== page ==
<img height="1" width="1" style="display:none" src="https://www.facebook.com/tr?id=1061566567187268&amp;ev=PageView&amp;noscript=1">
CondoAssociation.com
Ë
HOA services cover
Paul Sundin By Paul Sundin • September 18, 2017

HOA Accounting: What is the Difference Between a Compilation, Review and Audit?

Many HOA residents believe that their association is audited every year. In many situations, this is simply not the case.  While HOAs must file tax returns, they are not necessarily subject to annual audits.  State law or an association’s bylaws will typically spell out if an audit is required.  But in many situations a lower level of assurance is allowed.

In this post, we are going to examine the three different forms of assurance. The goal of which is to understand what each form entails and when they are applicable.

The three levels of service available to an HOA by a CPA are: (1) compilation; (2) review; and (3) audit. Each service has different objectives.  In addition, as the procedures get more extensive the cost will increase. The procedures performed can be somewhat technical, but I will try to make it as simple as possible.

For each level of service, the CPA must have an understanding of the industry in which the entity operates. In addition, the CPA should understand the client’s role in the industry and he or she  should ensure that they have the proper background and foundation of knowledge regarding the industry.

Compilation

As the lowest level of service of the three, the CPA will essentially present the financial statements and related footnotes. With this level of service, the CPA does not express any opinion on the statements. As a result, the accountant will not “verify” the numbers or provide any assurance.  The CPA will certainly examine the financial statements for any obvious errors or mistakes.

Review

Next up, we have a review, which provides more assurance than a compilation. The CPA will perform analytical procedures over the financial statements and perform extensive inquires of the association management. By performing these procedures, the CPA can provide limited assurance that there isn’t any material misstatement. At this level, testing of the financial accounts and records is not required.

For inquiries, the accountant will ask questions similar to the following:

  • Has business activity changed in any way since the last review?
  • Have reconciliations been performed to ensure the financial information is appropriate?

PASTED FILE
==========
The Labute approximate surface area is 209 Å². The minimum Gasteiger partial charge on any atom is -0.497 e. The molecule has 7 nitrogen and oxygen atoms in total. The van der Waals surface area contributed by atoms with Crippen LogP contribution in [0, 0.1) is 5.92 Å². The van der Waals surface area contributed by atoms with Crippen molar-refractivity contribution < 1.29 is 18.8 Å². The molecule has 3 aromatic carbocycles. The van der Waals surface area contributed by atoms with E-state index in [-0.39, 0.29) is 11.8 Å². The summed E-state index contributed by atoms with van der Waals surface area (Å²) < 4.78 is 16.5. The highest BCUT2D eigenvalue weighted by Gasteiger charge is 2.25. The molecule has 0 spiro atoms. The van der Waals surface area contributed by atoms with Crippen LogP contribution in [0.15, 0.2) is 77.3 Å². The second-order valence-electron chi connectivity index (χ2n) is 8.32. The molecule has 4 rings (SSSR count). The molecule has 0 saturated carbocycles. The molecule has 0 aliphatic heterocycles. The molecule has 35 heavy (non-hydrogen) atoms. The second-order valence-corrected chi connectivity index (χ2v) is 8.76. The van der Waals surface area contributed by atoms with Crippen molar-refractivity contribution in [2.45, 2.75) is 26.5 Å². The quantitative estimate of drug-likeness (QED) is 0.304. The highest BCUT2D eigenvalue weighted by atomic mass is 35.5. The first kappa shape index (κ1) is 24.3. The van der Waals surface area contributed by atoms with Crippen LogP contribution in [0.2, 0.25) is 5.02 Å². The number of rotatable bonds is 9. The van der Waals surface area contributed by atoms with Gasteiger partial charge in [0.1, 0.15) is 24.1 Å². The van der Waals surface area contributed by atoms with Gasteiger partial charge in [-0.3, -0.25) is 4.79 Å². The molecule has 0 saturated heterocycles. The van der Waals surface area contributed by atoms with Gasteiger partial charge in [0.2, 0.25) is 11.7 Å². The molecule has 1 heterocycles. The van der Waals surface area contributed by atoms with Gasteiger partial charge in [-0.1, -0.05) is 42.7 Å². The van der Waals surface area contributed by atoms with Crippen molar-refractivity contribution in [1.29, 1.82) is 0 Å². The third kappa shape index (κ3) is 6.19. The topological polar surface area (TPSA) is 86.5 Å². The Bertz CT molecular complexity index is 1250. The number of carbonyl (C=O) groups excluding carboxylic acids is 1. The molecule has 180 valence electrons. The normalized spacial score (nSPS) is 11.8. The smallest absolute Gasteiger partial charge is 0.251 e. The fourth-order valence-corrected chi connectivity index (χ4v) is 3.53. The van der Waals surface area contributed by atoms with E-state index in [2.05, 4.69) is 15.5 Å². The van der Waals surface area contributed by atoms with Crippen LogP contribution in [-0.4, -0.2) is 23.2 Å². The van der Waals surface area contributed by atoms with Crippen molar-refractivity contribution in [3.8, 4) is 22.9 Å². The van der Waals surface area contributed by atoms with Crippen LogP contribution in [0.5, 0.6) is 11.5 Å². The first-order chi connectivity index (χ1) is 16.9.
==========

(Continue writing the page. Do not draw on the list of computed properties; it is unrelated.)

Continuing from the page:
• What procedures does the company have in place so that all accounting information is properly collected and recorded?

For analytical procedures, the accountant will consider the following:

  • Comparing revenues and expenses in the current year to the prior year and examine significant variances.
  • Comparing assets and liabilities (like operating and reserve accounts) to amounts from the prior year and again examine significant variances.

Audit

Finally, this process provides the highest level of assurance.  Accordingly, it requires extensive procedures to be completed by the CPA. The CPA will perform the services performed in a compilation and review, but also test the financial statement accounts.

The testing procedures will entail confirming operating and reserve fund balances. The CPA will also need to understand and examine the internal control structure.  The goal is to make sure that the association has procedures in place to allow for effective reporting of financial information. But please realize, audits are not full proof and there is no “guarantee” that there are no errors.

It is important to note that the auditor will operate with professional skepticism. For all service levels, the CPA should not be involved if there are any suspicions of fraud or illegal acts. Associations should always plan ahead and ensure that the CPA has enough time to perform his or her services before the report is due to the board of directors.

Summary

You now understand the basic differences between a compilation, review and audit. HOAs and condo associations will often have a review or compilation completed and it is referred to as an “audit”.  Make sure you understand the difference. 

 If you are unsure which level of service has been applied to your association, it should be clearly spelled out in the report.  That way you can at least have dialog with your board of directors and accountant to ensure that this is the proper level of service.

Paul Sundin is a CPA and works with many HOAs and condo associations on tax and accounting issues.  You can find out more about him at www.hoatax.com.

Please drag open the comment box from right bottom corner to make it larger.

Please note that blog comments and postings are not legal advice, rather only the opinions of our readers.

Blog by Topics

See all

Subscribe Here!